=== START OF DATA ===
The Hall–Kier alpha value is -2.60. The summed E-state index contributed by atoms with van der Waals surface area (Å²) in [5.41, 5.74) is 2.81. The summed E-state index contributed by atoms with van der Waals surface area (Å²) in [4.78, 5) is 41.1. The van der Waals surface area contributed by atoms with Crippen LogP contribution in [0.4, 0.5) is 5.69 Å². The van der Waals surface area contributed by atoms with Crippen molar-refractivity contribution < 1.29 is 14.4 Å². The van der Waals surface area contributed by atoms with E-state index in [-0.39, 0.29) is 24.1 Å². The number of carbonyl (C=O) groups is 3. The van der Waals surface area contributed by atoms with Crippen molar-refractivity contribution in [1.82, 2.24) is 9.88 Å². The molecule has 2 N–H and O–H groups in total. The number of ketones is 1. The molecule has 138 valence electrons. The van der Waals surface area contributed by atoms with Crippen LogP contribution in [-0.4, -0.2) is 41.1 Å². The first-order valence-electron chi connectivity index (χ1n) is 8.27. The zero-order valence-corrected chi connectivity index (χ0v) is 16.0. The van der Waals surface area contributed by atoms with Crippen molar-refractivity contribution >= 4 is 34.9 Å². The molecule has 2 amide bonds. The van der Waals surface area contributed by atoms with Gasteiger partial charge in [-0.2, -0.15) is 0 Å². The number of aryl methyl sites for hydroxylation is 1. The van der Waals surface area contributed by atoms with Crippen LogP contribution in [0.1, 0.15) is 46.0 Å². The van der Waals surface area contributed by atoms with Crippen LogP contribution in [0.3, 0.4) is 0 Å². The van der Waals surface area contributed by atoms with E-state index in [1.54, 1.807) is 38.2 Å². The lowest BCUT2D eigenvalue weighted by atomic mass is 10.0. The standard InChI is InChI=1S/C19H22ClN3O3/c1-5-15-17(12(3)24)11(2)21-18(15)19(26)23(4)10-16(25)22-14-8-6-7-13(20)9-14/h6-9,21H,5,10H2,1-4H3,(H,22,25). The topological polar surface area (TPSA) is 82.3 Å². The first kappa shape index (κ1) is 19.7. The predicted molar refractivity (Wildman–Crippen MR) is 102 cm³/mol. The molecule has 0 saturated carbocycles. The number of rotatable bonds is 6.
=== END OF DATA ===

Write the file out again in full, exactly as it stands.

The Hall–Kier alpha value is -2.60. The summed E-state index contributed by atoms with van der Waals surface area (Å²) in [5.41, 5.74) is 2.81. The summed E-state index contributed by atoms with van der Waals surface area (Å²) in [4.78, 5) is 41.1. The van der Waals surface area contributed by atoms with Crippen LogP contribution in [0.4, 0.5) is 5.69 Å². The van der Waals surface area contributed by atoms with Crippen molar-refractivity contribution < 1.29 is 14.4 Å². The van der Waals surface area contributed by atoms with E-state index in [-0.39, 0.29) is 24.1 Å². The number of carbonyl (C=O) groups is 3. The van der Waals surface area contributed by atoms with Crippen molar-refractivity contribution in [1.82, 2.24) is 9.88 Å². The molecule has 2 N–H and O–H groups in total. The number of ketones is 1. The molecule has 138 valence electrons. The van der Waals surface area contributed by atoms with Crippen LogP contribution in [-0.4, -0.2) is 41.1 Å². The first-order valence-electron chi connectivity index (χ1n) is 8.27. The zero-order valence-corrected chi connectivity index (χ0v) is 16.0. The van der Waals surface area contributed by atoms with Crippen molar-refractivity contribution >= 4 is 34.9 Å². The molecule has 2 amide bonds. The van der Waals surface area contributed by atoms with Gasteiger partial charge in [-0.2, -0.15) is 0 Å². The number of aryl methyl sites for hydroxylation is 1. The van der Waals surface area contributed by atoms with Crippen LogP contribution in [0.1, 0.15) is 46.0 Å². The van der Waals surface area contributed by atoms with Crippen LogP contribution in [0.3, 0.4) is 0 Å². The van der Waals surface area contributed by atoms with E-state index in [1.54, 1.807) is 38.2 Å². The lowest BCUT2D eigenvalue weighted by atomic mass is 10.0. The standard InChI is InChI=1S/C19H22ClN3O3/c1-5-15-17(12(3)24)11(2)21-18(15)19(26)23(4)10-16(25)22-14-8-6-7-13(20)9-14/h6-9,21H,5,10H2,1-4H3,(H,22,25). The topological polar surface area (TPSA) is 82.3 Å². The first kappa shape index (κ1) is 19.7. The predicted molar refractivity (Wildman–Crippen MR) is 102 cm³/mol. The molecule has 0 saturated carbocycles. The number of rotatable bonds is 6.